Pollution is an environmental justice issue. It affects low-income, marginalized communities first and most, as they also bear the brunt of climate change and habitat destruction. People of color contribute less, yet suffer more from pollution, research has shown, and this is especially true in cities with high population density. In New Jersey, the most densely populated state in the country, Black Americans are five times more likely to die from asthma than white people, and Hispanic people are twice as likely, according to an analysis by the NJ Department of Health, which looked at data from 2015 to 2017.
Dovetailing with environmental crises, protests have unearthed racial inequities in all corners of public policy, and this past summer Black Lives Matter protests in New Jersey resurrected a tabled environmental justice law that had been in limbo for years, reports NorthJersey.com.
Gov. Phil Murphy publicly stated his support for the bill, S-232, on Juneteenth of this year, and signed it into law last week along with U.S. Senators, Newark Mayor Ras Baraka and environmental advocates. The law will be one of the toughest of its kind on top polluters, and is one of the most stringent environmental justice laws in the country, said the Office of the Governor in a press release.
The law will protect “overburdened” communities from polluters by requiring any business or company that wants to build in that target area to submit a statement evaluating the potential effects on asthma, lead poisoning, cancer, cardiovascular disease, and developmental issues.
Along with the statement, the company is required to hold a public community hearing in the particular neighborhood prior to permit application, reports NorthJersey.com.
An “overburdened” community is defined, according to the census, as having one or more of the following demographics: 35 percent or more low-income households, 40 percent of residents are minorities or of a State-recognized tribal community, or 40 percent or more households have limited English proficiency. In New Jersey, 310 municipalities qualify as overburdened, according to the bill.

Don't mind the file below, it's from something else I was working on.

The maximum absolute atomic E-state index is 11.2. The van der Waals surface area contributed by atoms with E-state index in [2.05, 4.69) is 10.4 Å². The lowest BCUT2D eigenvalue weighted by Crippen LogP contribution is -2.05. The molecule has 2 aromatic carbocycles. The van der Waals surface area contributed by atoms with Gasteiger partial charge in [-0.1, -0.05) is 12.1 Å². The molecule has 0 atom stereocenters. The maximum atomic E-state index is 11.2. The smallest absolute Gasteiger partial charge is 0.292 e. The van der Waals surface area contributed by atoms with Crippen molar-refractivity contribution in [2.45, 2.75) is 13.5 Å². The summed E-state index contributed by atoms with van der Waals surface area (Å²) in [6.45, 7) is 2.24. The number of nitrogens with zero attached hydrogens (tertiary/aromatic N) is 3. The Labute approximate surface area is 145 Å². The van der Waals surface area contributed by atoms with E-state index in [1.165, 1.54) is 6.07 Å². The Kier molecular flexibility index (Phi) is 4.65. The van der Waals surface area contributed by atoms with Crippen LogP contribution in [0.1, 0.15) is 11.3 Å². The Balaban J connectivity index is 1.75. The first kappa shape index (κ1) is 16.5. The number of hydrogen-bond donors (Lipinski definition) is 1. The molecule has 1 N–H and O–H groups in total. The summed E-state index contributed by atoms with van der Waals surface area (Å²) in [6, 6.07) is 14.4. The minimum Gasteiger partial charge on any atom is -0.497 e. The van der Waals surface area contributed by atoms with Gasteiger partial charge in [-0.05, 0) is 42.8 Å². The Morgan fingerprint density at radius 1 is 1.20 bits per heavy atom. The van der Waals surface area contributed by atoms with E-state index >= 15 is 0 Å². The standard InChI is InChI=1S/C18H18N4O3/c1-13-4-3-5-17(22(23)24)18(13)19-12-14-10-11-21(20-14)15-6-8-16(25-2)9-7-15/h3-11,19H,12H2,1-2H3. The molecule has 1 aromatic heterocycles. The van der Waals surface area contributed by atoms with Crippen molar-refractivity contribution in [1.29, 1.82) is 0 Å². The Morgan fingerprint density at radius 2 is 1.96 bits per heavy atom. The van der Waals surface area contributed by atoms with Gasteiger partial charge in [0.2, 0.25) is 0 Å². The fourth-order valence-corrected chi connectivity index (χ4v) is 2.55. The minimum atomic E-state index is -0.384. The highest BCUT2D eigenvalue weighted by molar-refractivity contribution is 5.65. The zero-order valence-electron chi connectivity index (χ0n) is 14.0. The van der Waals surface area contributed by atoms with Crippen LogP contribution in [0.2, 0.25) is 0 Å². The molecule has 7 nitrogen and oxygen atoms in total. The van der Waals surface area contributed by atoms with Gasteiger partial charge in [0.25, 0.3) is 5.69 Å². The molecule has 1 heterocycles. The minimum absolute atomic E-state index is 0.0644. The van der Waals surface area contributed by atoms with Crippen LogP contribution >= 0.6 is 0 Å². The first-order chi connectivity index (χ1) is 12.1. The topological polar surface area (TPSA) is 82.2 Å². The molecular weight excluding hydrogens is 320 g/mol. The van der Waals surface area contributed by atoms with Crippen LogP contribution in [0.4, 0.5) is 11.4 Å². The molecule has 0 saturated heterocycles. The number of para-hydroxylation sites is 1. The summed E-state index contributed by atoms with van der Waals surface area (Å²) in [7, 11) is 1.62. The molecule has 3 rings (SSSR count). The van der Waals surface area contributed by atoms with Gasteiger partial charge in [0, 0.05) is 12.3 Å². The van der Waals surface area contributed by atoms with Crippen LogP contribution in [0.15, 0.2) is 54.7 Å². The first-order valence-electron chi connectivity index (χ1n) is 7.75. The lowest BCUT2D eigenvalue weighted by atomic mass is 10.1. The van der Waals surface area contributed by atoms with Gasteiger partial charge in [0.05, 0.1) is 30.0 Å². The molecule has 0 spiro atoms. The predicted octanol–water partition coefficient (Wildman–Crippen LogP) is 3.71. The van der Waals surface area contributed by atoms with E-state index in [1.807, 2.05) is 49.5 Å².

The polluters that will be held to this law include fossil fuel power plants or refineries, and any other major source of pollution, medical waste incinerators, waste, recycling and scrap metal facilities, sewage and sludge facilities, and landfills, according to the report.
If the Department of Environmental protection finds the environmental or public health assessment to have disproportionately negative effects on the state’s vulnerable populations than it would in a non-burdened municipality, it is mandated to deny the permit, says the bill.
“Today we are sending a clear message that we will longer allow Black and Brown communities in our state to be dumping grounds, where access to clean air and clean water are overlooked,” said Gov. Murphy in the press release. “This action is a historic step to ensure that true community input and collaboration will factor into decisions that have a cumulative impact for years to come. I’m incredibly proud that New Jersey is now home to the strongest environmental justice law in the nation.”
Claire Marie Porter is Next City’s INN/Columbia Journalism School intern for Fall 2020. She is a Pennsylvania-based journalist who writes about health, science, and environmental justice, and her work can be found in The Washington Post, Grid Magazine, WIRED and other publications.